We are independent & ad-supported. We may earn a commission for purchases made through our links.
Advertiser Disclosure
Our website is an independent, advertising-supported platform. We provide our content free of charge to our readers, and to keep it that way, we rely on revenue generated through advertisements and affiliate partnerships. This means that when you click on certain links on our site and make a purchase, we may earn a commission. Learn more.
How We Make Money
We sustain our operations through affiliate commissions and advertising. If you click on an affiliate link and make a purchase, we may receive a commission from the merchant at no additional cost to you. We also display advertisements on our website, which help generate revenue to support our work and keep our content free for readers. Our editorial team operates independently of our advertising and affiliate partnerships to ensure that our content remains unbiased and focused on providing you with the best information and recommendations based on thorough research and honest evaluations. To remain transparent, we’ve provided a list of our current affiliate partners here.
Health

Our Promise to you

Founded in 2002, our company has been a trusted resource for readers seeking informative and engaging content. Our dedication to quality remains unwavering—and will never change. We follow a strict editorial policy, ensuring that our content is authored by highly qualified professionals and edited by subject matter experts. This guarantees that everything we publish is objective, accurate, and trustworthy.

Over the years, we've refined our approach to cover a wide range of topics, providing readers with reliable and practical advice to enhance their knowledge and skills. That's why millions of readers turn to us each year. Join us in celebrating the joy of learning, guided by standards you can trust.

What is the Adductor Magnus?

By Alex Terris
Updated: Feb 21, 2024

The adductor magnus is a large muscle located on the inner thigh. As the name suggests, the muscle is one of the largest of the adductor group. It is made up of two portions — the adductor and hamstring portions. The primary action of the muscle is to adduct the thigh although it is also involved in hip flexion. There are several different adductor muscles aside from the magnus including the brevus and longus that work in a similar way.

The hamstring portion of the muscle is also known as the medial portion. This part of the muscle originates from the ischium and descends down to the femur. The hamstring part is a large and soft mass of muscle that is made up of bundles of muscle fibers. Innvervation of the hamstring portion of the muscle is via the sciatic nerve.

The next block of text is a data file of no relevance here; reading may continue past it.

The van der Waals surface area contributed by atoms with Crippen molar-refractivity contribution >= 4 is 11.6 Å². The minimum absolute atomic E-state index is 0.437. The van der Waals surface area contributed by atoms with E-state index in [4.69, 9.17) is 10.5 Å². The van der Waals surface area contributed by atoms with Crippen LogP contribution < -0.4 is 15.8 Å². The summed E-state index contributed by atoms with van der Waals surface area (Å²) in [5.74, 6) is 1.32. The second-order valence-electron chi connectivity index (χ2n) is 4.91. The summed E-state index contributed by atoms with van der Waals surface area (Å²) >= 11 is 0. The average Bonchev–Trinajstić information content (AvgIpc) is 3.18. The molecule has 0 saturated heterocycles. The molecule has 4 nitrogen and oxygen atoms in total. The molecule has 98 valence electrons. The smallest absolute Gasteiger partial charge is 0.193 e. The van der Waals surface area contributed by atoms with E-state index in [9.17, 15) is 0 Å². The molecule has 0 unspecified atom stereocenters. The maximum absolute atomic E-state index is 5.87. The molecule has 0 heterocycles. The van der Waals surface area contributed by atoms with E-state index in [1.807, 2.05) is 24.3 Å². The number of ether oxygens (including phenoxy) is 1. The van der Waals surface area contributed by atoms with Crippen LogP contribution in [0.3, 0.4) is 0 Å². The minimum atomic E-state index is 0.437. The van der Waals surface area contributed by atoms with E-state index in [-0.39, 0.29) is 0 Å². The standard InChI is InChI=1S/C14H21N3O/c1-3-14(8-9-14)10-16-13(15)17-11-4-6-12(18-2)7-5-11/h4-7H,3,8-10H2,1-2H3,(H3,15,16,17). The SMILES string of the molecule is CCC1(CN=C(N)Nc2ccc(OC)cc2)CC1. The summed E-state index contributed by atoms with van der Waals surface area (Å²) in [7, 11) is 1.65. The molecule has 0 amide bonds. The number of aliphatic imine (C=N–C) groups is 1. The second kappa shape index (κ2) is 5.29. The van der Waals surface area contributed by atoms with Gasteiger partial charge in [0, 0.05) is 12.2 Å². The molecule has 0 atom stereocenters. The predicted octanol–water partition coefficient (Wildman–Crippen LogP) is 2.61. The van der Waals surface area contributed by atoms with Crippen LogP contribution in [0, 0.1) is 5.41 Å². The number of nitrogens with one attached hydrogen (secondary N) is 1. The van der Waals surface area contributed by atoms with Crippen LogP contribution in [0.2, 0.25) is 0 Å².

The adductor part originates with muscle fibers that are attached to the pubis. From there the fibers run horizontally before attaching to the linea aspera. The innervation of the adductor part of the muscle is via the obturator nerve.

As a muscle the adductor magnus is one of the more powerful in the body. Its main function is to pull the thigh inwards but it also flexes and extends the hip. Both portions of the muscle have different roles to play in movement. The adductor head of the muscle is used to adduct and flex while the hamstring portion is used to extend the hip. For this reason many different activities rely heavily on the muscle functioning correctly.

An example of a daily activity that uses the muscle is getting into a car. Once the first leg is in the adductor magnus is used — along with other adductor muscles — to bring the second leg in with it. Other activities that require adduction will also use the muscle making it important for many sports.

As the adductor magnus is such an important muscle it regularly becomes injured. Generally rest and ice will help to resolve the problem although due to the frequent use of the muscle a complete recovery may take some time depending on the severity of the problem. Injuries to the adductor muscles can generally be avoided by making sure that they are as flexible as possible through daily stretching. Using hip adduction exercises to strengthen the muscle can also help to reduce the risk of injury.

WiseGeek is dedicated to providing accurate and trustworthy information. We carefully select reputable sources and employ a rigorous fact-checking process to maintain the highest standards. To learn more about our commitment to accuracy, read our editorial process.

Related Articles

Discussion Comments
Share
WiseGeek, in your inbox

Our latest articles, guides, and more, delivered daily.

WiseGeek, in your inbox

Our latest articles, guides, and more, delivered daily.